قراءة كتاب The Divine Right of Church Government Wherein it is proved that the Presbyterian government, by preaching and ruling elders, in sessional, Presbyterial and synodical assemblies, may lay the only lawful claim to a divine right, according to the Holy Scrip
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The Divine Right of Church Government Wherein it is proved that the Presbyterian government, by preaching and ruling elders, in sessional, Presbyterial and synodical assemblies, may lay the only lawful claim to a divine right, according to the Holy Scrip
steering the spiritual vessel of the Church; thus, Beza on this place, says he declares the order of Presbyters, who are keepers of discipline and church polity. For how improperly should these, or any officers be styled Governments in the Church, if they had not a power of government in the Church settled upon them? Nor can this be interpreted of the civil magistrate; for, when the Apostle wrote this, the Church had her government, when yet she had no civil magistrate to protect her; and when did God ever take this power from the Church and settle it upon the civil magistrate? Besides, all the other officers here enumerated are purely ecclesiastical officers; how groundless then and inconsistent is it under this name of Governments to introduce a foreign power, viz. the political magistrate, into the list and roll of mere church officers? Finally, the civil magistrate, as a magistrate, is not so much as a member of the visible Church, (for then all Pagan magistrates should be members of the Church,) much less a governor in the Church of Christ. 5. That this government settled in the Church is of divine right; for, of those Governments, as well as of Apostles, Prophets, and Teachers, it is said, God hath set them in the Church. God hath set them, hath put, set—Tremellius out of the Syriac. Hath constituted, ordained—Beza out of the Greek. Now, if they be set in the Church and God hath set them there, here is a plain divine right for government in the Church.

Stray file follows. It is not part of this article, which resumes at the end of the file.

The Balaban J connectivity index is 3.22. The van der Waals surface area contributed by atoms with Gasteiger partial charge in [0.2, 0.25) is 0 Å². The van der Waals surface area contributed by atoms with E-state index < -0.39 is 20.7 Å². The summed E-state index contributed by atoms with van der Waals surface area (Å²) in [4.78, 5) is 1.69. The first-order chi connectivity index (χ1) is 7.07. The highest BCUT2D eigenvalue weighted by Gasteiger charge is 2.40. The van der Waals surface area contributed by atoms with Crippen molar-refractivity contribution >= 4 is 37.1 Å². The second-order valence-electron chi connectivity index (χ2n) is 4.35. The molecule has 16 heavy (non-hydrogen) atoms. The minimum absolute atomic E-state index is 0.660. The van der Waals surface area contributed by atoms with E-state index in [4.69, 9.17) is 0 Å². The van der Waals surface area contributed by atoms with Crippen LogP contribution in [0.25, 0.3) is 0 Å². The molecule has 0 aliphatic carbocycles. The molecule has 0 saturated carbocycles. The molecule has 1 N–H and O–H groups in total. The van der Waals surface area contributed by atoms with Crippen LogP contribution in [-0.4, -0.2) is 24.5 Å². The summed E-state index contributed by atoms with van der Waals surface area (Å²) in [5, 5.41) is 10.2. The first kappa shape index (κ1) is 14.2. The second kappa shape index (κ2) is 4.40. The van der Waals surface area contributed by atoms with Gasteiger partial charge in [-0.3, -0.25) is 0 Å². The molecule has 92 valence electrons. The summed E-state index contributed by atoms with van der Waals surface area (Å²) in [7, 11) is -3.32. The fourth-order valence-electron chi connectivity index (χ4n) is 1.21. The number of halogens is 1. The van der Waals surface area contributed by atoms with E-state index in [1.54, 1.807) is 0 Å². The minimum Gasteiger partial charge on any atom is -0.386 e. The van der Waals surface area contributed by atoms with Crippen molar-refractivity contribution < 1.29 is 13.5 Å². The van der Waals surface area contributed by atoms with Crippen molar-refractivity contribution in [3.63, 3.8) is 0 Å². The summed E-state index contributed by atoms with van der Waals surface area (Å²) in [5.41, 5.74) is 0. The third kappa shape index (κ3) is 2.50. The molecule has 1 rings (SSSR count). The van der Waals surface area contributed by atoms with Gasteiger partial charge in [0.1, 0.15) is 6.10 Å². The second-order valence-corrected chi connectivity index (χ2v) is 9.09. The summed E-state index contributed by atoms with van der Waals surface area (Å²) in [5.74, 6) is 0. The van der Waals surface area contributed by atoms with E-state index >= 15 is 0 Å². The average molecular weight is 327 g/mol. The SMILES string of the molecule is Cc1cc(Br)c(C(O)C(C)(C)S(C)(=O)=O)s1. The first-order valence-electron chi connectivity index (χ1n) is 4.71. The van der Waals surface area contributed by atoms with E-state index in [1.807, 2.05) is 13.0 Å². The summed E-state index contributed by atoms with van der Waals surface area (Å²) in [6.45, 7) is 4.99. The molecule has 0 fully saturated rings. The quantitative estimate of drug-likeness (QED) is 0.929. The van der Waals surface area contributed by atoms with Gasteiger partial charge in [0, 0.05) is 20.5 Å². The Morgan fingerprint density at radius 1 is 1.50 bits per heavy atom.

Add hereto, 2 Cor. x. 8, "Of our authority, which the Lord hath given to us for the edification, and not for the destruction of you." Here are mentioned—1. Church power or authority for government in the Church. 2. The end of this power—positively, for the edification; negatively, not for the destruction of the Church. 3. The Author or Fountain of this authority—the Lord Christ hath given it, dispensed it; there is the divine right. 4. The proper subjects intrusted with this authority, viz: the church guides, our authority, which he hath given to us. They are the receptacle of power for the Church, and the government thereof. Compare also 1 Thes. v. 12, Matth. xvi. 19, 20, with xviii. 11, and John xx. 21, 22, 23. In which and divers like places the divine right of church government is apparently vouched by the Scripture, as will hereafter more fully appear; but this may suffice in general for the confirmation of this general proposition.